Thursday, 28 May 2015


NASA has recently come out in support of ditching the American flag in favour of using what has been described as an “International Flag of the Planet Earth.” Accompanying the story is a picture of a Non-White woman in a space suit, sitting in front of two of the new flags, reminding all you cisgendered racists out there that the endless vacuity of the cosmos is essentially a feminine space that must no longer be violated by the phallic rocket thrust of the evil White man.

The flag features seven interlocking circles that, on first sight, suggest a bad case of haemorrhoids –possibly linked to the disruption of bowel movements in zero gravity – although apparently the flag's design has more fragrant and earthbound symbolism, according to its creator Oskar Pernefeldt (a Swede, naturally):
"Centred in the flag, seven rings form a flower – a symbol of the life on Earth. The rings are linked to each other, which represents how everything on our planet, directly or indirectly, are linked. The blue field represents water which is essential for life – also as the oceans cover most of our planet’s surface. The flower’s outer rings form a circle which could be seen as a symbol of Earth as a planet and the blue surface could represent the universe."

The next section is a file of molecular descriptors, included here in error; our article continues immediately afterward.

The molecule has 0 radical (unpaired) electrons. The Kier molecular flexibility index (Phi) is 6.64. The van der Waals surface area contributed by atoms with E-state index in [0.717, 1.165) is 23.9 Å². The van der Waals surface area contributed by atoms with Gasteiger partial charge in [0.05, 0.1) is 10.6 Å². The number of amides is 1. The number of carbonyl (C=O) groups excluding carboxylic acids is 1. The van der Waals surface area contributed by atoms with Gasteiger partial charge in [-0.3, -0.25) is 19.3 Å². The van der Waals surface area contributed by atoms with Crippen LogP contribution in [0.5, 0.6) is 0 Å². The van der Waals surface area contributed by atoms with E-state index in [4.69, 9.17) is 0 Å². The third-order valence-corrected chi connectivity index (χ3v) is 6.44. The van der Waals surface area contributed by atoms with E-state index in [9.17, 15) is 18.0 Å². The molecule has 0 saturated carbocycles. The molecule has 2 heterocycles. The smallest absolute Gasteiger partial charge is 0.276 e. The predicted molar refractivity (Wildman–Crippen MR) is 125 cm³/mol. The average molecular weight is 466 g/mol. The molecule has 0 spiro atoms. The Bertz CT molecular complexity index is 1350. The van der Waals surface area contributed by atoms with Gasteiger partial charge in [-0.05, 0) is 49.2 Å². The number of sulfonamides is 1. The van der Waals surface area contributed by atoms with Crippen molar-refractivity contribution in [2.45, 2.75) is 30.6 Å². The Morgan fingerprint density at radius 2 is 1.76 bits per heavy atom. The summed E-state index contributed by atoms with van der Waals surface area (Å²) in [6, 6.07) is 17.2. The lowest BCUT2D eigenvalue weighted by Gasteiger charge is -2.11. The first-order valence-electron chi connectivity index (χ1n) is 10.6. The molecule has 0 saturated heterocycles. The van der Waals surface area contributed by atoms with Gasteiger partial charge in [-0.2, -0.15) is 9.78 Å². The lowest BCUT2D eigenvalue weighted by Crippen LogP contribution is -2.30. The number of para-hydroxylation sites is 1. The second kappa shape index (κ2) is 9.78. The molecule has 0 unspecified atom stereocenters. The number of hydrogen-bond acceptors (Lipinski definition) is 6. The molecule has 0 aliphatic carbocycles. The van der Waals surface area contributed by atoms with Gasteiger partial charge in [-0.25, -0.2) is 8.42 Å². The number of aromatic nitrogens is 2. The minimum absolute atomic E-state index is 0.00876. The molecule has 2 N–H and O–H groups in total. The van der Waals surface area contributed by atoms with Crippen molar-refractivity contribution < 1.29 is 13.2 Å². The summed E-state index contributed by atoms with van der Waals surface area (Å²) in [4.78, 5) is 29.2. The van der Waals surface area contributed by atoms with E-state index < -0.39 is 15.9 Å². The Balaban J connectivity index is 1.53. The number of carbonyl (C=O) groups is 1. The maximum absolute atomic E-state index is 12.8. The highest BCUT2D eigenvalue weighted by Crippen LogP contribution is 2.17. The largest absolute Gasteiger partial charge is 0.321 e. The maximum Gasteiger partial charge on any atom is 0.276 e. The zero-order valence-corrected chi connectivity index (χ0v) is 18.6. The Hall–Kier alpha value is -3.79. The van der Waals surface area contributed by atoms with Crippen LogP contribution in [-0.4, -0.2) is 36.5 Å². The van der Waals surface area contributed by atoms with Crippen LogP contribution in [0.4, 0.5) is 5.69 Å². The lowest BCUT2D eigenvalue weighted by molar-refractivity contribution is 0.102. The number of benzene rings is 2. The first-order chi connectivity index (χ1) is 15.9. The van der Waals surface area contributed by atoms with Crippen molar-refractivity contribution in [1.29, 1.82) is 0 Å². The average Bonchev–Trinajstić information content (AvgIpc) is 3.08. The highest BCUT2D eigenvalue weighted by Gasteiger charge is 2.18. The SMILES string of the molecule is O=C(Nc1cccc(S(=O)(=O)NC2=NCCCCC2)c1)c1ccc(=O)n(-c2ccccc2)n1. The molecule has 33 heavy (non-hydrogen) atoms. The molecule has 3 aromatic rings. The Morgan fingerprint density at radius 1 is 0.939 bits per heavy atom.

Not only is space being feminized, but also the Earth – it is transformed into a big, wet, eco-conscious flower, rather than the launch pad of the Superman who will one day conquer the Universe. This is unwittingly apt as it implies pure passivity, as if the Earth were merely waiting for some giant alien space wasp to come and pollinate it.

This story will no doubt generate a bit of heat on the internet, but, like NASA itself, it is essentially meaningless. Despite the "universalism" of its flag, the modern-day NASA is closer to a convention of Trekkies than a viable organization for the exploration and colonization of space. NASA in its heyday and NASA today are at different ends of the conceptual universe, with the latter having fallen down a very deep Black Hole.